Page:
Contradicting the notion that a mass of inexperienced riders taking to the streets brings a spike in injuries and deaths, the research by the Cyclists Touring Club (CTC), the UK's main cycling organisation, rates local authority areas in England on a scale of A to E according to how safe they are.
The trend is clear, with areas popular for cyclists tending to be safer on average, with the differences sometimes significant. Top of the list is traditionally bike-friendly York, where around one in eight commuters cycle to work and 0.1% are badly hurt in accidents each year. Not far down the road, Calderdale, West Yorkshire, a district centred around Halifax, is at the other end of the scale. Here, fewer than 1 in 120 commuters use bikes, and those that do face a danger level 15 times higher than in York.
read more here
Posted by Bello Velo at 9:32 AM
Thursday, May 7, 2009
At 8:48 AM I was followed and then pulled over by Huntsville Police Car #1819 - Officer Bowles. I ask why are you pulling me over considering he tailed me for 6 blocks and I stopped at all the stop signs and obeyed the traffic laws. He said there have been a lot of burglaries by people on bikes. I said I find that hard to believe and this seemed to be more like harassment. I called Internal Affairs to complain @ 256 427 7012.
I see cops all over the place so it seems to me our little cult here will now be the target of much more police harassment. I know some people who live in constant fear and will welcome this type law and order. I for one see this place becoming more and more like a police state.
FYI: to pull someone over or stop them you need probable cause,which they can make up. So riding a bike is now a crime.
So now I have to worry about cops hassling me on my bike along with all the other shit.
If I drove a car this would not have happened!!!!
If you are pulled over call 256 427 7012 and file a complaint I did.
Posted by Bello Velo at 9:12 AM
Wednesday, May 6, 2009
Tuesday, May 5, 2009
Sometimes you gotta love technology!!!!!! This site post liscence plates of minivan maniacs and suv slobs all over the country. Guess what it is in Alabama too..... Check it out here....http://www.platewire.com/location/?Alabama I will create a permanent link on the right of the page.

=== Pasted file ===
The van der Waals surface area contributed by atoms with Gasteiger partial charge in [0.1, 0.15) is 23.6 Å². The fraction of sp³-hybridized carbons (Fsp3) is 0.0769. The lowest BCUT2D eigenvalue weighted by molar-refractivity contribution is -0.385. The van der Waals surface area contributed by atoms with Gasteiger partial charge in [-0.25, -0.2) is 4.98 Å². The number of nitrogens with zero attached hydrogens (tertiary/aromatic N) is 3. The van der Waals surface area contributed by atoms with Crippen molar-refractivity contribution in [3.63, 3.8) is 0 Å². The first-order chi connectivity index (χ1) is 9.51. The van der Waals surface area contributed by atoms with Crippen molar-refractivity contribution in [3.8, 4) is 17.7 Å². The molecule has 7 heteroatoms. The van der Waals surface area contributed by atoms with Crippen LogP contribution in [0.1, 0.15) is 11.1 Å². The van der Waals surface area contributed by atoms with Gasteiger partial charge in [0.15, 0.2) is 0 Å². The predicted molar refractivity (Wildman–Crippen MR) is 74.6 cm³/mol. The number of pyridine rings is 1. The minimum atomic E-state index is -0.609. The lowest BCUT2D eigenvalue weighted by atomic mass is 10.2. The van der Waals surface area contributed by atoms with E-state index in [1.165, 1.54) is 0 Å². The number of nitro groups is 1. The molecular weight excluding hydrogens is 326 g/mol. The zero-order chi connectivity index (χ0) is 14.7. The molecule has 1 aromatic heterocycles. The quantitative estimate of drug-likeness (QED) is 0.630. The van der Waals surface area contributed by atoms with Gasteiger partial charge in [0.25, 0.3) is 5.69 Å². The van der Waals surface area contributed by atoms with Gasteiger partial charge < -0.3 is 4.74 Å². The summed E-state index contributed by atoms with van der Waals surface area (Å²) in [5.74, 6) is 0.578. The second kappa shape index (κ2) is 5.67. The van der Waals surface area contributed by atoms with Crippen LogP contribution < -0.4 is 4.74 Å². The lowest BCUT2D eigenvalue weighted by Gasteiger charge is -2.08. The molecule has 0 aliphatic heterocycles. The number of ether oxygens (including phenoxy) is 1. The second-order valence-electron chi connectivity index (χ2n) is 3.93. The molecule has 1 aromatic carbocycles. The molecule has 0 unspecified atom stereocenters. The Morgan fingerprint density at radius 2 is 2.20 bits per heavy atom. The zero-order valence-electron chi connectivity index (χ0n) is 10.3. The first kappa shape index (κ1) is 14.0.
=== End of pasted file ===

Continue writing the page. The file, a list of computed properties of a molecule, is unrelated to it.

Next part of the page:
Posted by Bello Velo at 10:10 AM
Monday, May 4, 2009
Less riding Meridian for Leela and I?
From: Brown, Tommy [mailto:Tommy.Brown@hsvcity.com]
Sent: Monday, May 04, 2009 7:10 AM
To: Marjorie Holderer
Cc: Moore, James; Garrett, Kim; Martin, Teresa
Subject: RE: Buses, racks, tri-folds
We have, or are going to order the racks for the existing back up buses. We have authorized the drivers to allow the bikes on the buses if no rack is available due to backup in use. Please let your group know this. Tommy
From: Marjorie Holderer [mailto:firstname.lastname@example.org]
Sent: Sunday, May 03, 2009 6:59 PM
To: Brown, Tommy
Cc: Moore, James
Subject: Buses, racks, tri-folds
Dear Tommy: At the last BASC meeting April 22nd, I took the action item to ask you about the buses with no bike racks on them.
From James, I understand those buses will NOT be outfitted for racks because new buses will be replacing some buses.
I understand that will hopefully happen this fall.
In the meantime we can expect at least one or two buses without racks will be frequently used for regular routes.
Is this correct?
We already have cyclists reporting the random use of bike rack less buses on regular routes pretty much finishes off their desire to use buses to augment their riding commutes. They don’t want to wait around at a bus stop only to find the bus has no rack. They could ‘be there’ by the time all that happens.
Sunday, May 3, 2009